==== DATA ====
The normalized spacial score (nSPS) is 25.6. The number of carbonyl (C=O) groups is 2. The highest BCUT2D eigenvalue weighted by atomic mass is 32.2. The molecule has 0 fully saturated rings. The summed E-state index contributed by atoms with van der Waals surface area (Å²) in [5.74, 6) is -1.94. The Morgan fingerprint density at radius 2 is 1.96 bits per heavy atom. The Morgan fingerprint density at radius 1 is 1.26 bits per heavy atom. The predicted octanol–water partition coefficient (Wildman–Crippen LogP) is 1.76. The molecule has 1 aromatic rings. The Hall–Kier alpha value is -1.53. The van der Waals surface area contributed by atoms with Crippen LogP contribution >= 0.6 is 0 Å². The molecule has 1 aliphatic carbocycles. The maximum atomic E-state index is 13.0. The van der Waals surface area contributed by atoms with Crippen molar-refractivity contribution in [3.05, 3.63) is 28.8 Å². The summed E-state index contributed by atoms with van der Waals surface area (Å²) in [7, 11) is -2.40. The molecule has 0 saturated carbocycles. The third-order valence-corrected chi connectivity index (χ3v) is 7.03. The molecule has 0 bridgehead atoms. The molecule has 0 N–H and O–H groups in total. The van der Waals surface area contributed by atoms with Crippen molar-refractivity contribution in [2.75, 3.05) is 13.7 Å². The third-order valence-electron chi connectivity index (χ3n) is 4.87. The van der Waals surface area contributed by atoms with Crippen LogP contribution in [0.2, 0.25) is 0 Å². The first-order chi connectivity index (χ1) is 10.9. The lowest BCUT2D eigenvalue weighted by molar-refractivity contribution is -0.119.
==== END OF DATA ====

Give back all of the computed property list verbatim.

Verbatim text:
The normalized spacial score (nSPS) is 25.6. The number of carbonyl (C=O) groups is 2. The highest BCUT2D eigenvalue weighted by atomic mass is 32.2. The molecule has 0 fully saturated rings. The summed E-state index contributed by atoms with van der Waals surface area (Å²) in [5.74, 6) is -1.94. The Morgan fingerprint density at radius 2 is 1.96 bits per heavy atom. The Morgan fingerprint density at radius 1 is 1.26 bits per heavy atom. The predicted octanol–water partition coefficient (Wildman–Crippen LogP) is 1.76. The molecule has 1 aromatic rings. The Hall–Kier alpha value is -1.53. The van der Waals surface area contributed by atoms with Crippen LogP contribution >= 0.6 is 0 Å². The molecule has 1 aliphatic carbocycles. The maximum atomic E-state index is 13.0. The van der Waals surface area contributed by atoms with Crippen molar-refractivity contribution in [3.05, 3.63) is 28.8 Å². The summed E-state index contributed by atoms with van der Waals surface area (Å²) in [7, 11) is -2.40. The molecule has 0 saturated carbocycles. The third-order valence-corrected chi connectivity index (χ3v) is 7.03. The molecule has 0 bridgehead atoms. The molecule has 0 N–H and O–H groups in total. The van der Waals surface area contributed by atoms with Crippen molar-refractivity contribution in [2.75, 3.05) is 13.7 Å². The third-order valence-electron chi connectivity index (χ3n) is 4.87. The van der Waals surface area contributed by atoms with Crippen LogP contribution in [0.2, 0.25) is 0 Å². The first-order chi connectivity index (χ1) is 10.9. The lowest BCUT2D eigenvalue weighted by molar-refractivity contribution is -0.119.